The Upper Lip Frenulum and Breastfeeding Success
by Anne Eglash MD, IBCLC, FABM
The researchers for this week’s article evaluated the upper lip frenulum anatomy in healthy newborns, to determine if there is an association between the ‘grade’ of the frenulum (where it attaches to the upper gum) and breastfeeding success. Further, there is a belief that upper lip ‘ties’ correlate with tongue ties, and the researchers were interested to see if they could measure this relationship.
The study enrolled 100 healthy term newborns in Rochester NY, USA. Each newborn had their upper lip and tongue frenulum measured by 2 raters. Demographic information was collected, and the infant breastfeeding assessment tool (IBFAT) was used within the first week and at 2 weeks postpartum to evaluate maternal comfort with breastfeeding.
The researchers found that presence of the most prominent upper lip frenulum, which attaches all the way to the edge of the upper gum, was not associated with maternal pain during breastfeeding.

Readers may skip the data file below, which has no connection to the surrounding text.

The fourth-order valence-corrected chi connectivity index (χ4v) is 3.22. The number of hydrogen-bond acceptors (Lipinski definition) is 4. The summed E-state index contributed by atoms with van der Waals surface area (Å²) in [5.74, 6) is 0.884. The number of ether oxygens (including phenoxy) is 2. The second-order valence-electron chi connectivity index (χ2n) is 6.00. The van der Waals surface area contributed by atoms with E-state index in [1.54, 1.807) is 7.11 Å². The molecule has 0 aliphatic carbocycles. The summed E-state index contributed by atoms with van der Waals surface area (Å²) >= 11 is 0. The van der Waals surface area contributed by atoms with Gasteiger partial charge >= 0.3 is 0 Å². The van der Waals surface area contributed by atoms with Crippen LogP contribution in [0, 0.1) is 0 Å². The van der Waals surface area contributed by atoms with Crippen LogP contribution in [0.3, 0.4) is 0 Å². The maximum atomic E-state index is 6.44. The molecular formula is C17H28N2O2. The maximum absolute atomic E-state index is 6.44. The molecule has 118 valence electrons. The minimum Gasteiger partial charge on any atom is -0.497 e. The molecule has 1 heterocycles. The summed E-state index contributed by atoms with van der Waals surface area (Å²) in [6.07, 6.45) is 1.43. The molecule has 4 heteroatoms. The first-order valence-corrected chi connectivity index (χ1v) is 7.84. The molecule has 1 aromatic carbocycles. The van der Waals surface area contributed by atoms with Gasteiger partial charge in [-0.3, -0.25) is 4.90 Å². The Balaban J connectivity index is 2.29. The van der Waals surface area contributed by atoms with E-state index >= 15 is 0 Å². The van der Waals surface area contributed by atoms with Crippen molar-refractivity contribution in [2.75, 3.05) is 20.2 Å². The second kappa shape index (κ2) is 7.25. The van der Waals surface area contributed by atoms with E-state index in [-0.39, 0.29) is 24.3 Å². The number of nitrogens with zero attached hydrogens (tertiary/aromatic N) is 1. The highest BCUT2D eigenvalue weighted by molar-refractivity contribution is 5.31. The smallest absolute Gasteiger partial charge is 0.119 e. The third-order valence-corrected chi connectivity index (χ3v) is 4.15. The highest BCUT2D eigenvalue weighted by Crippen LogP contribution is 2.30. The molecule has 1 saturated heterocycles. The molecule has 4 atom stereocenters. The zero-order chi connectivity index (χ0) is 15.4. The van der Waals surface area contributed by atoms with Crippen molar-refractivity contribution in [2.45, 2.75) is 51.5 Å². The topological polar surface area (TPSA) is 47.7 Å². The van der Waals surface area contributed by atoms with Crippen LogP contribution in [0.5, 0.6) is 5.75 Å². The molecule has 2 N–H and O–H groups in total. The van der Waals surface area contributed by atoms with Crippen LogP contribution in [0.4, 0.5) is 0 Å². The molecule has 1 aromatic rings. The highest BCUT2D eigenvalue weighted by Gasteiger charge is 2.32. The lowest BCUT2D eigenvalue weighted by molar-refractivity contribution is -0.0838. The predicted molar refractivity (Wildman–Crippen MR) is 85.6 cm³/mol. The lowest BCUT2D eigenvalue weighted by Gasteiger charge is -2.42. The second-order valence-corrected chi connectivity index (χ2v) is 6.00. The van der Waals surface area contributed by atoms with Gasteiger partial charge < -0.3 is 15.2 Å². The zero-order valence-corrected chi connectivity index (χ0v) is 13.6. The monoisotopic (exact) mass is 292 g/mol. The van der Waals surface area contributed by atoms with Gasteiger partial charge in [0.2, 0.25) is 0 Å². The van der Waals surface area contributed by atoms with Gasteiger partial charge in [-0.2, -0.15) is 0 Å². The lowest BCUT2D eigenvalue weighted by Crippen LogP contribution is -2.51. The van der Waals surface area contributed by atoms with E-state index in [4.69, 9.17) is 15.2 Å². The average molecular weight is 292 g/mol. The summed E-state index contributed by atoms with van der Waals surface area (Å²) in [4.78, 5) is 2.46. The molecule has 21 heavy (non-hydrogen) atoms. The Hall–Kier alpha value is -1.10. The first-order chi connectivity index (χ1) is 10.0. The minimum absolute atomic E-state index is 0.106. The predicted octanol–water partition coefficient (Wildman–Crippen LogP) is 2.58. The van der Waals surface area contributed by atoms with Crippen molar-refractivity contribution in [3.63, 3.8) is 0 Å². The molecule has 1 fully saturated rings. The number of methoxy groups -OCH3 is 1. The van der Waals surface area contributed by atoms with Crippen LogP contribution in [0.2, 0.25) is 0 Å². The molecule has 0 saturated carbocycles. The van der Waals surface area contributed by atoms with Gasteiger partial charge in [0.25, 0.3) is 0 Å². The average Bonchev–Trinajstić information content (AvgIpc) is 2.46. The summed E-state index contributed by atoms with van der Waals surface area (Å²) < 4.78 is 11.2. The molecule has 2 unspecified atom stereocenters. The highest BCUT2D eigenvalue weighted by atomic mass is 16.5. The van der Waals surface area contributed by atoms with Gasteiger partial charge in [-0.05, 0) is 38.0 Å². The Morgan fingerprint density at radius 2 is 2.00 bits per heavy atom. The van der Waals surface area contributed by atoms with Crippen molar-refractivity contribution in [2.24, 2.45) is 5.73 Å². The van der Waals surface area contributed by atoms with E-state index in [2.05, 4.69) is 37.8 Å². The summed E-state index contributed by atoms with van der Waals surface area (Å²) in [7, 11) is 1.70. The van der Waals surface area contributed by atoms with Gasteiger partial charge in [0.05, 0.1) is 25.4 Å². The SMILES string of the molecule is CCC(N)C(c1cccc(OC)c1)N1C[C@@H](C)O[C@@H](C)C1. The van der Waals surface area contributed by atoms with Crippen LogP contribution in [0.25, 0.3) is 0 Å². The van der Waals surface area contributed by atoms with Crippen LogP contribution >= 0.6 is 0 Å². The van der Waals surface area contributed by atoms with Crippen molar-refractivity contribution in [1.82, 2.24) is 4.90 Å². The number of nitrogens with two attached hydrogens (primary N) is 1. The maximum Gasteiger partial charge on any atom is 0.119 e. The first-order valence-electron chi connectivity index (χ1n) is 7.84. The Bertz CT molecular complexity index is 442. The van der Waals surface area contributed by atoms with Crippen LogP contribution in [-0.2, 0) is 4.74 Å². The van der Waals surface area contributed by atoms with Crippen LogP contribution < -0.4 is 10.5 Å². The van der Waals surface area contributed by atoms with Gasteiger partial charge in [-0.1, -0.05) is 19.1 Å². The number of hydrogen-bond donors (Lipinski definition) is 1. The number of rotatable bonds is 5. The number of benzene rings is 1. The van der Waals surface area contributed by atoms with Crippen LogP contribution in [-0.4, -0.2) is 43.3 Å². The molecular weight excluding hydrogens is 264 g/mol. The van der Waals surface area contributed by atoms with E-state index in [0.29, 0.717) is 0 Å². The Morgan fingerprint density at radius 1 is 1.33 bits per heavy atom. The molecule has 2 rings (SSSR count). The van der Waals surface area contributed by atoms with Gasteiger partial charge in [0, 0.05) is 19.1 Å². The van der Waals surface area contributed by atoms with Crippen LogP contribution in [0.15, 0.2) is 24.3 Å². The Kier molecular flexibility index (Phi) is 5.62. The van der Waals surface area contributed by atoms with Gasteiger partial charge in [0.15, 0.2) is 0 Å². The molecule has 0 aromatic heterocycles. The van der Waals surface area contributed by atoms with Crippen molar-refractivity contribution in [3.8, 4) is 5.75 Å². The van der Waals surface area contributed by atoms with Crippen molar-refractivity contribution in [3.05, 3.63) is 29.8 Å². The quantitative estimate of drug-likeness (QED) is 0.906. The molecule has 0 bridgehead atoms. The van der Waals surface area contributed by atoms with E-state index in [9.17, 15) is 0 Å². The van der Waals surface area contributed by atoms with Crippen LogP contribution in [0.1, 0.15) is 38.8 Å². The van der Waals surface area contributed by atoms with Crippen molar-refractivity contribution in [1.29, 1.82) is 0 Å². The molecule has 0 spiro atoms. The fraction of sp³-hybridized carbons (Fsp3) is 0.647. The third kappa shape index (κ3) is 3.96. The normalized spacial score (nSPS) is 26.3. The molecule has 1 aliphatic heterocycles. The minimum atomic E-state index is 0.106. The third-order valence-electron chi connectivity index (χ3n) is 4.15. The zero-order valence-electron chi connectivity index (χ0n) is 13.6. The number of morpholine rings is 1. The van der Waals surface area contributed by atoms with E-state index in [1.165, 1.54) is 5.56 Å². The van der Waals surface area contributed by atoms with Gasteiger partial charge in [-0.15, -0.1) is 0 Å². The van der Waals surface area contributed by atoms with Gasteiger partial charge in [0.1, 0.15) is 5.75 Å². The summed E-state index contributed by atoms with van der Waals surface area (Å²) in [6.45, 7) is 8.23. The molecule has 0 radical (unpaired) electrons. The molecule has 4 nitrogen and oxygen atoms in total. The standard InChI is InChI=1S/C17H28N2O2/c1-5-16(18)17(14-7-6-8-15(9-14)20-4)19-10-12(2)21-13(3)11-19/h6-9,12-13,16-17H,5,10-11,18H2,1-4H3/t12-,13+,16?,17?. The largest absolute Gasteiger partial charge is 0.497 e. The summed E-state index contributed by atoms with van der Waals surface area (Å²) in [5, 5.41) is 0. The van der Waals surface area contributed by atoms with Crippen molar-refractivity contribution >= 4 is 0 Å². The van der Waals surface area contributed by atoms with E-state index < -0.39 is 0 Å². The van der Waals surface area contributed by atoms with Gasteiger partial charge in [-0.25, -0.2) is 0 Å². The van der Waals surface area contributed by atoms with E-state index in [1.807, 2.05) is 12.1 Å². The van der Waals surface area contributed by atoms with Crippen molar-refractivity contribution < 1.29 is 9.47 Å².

- Approximately 25% of the infants had a grade 3-4 upper lip frenulum that extended to the edge of the upper gum.
- Approximately 50% of the infants had a grade 1 upper lip frenulum, meaning that the frenulum was barely noticeable and not considered a ‘tie’.
- Infants who had more prominent upper lip frenula were more likely to have a tongue tie that extended to the tip of the tongue.
See the Answer
For this reason, I wish the authors did not title this article ‘Upper Lip Tie’. ‘Tie’ implies pathologic tethering.
One limitation of this study is that only 39.5% of mothers completed the 2-week follow-up survey on breastfeeding success/pain.
The authors suggested that perhaps it is not so much the length of the upper lip frenulum but the stretchiness and lip attachment site of the upper lip frenula that might determine impact on breastfeeding. I have to agree with this. My evaluation of infants includes sweeping my gloved finger beneath the upper lip to evaluate floppiness/flexibility. If the upper lip is tacked down, which is rare, then the upper lip cannot act as a relaxed seal/gasket on the breast, which is its main function.
There are certainly cases where the upper lip is relaxed on oral exam, but when at the breast, the upper lip tenses and curls due to other dynamics, such as having to hang-on for dear life.
Like nearly all problems in breastfeeding, starting with the basics of optimal positioning and latch is the best way to help dyads without doing harm.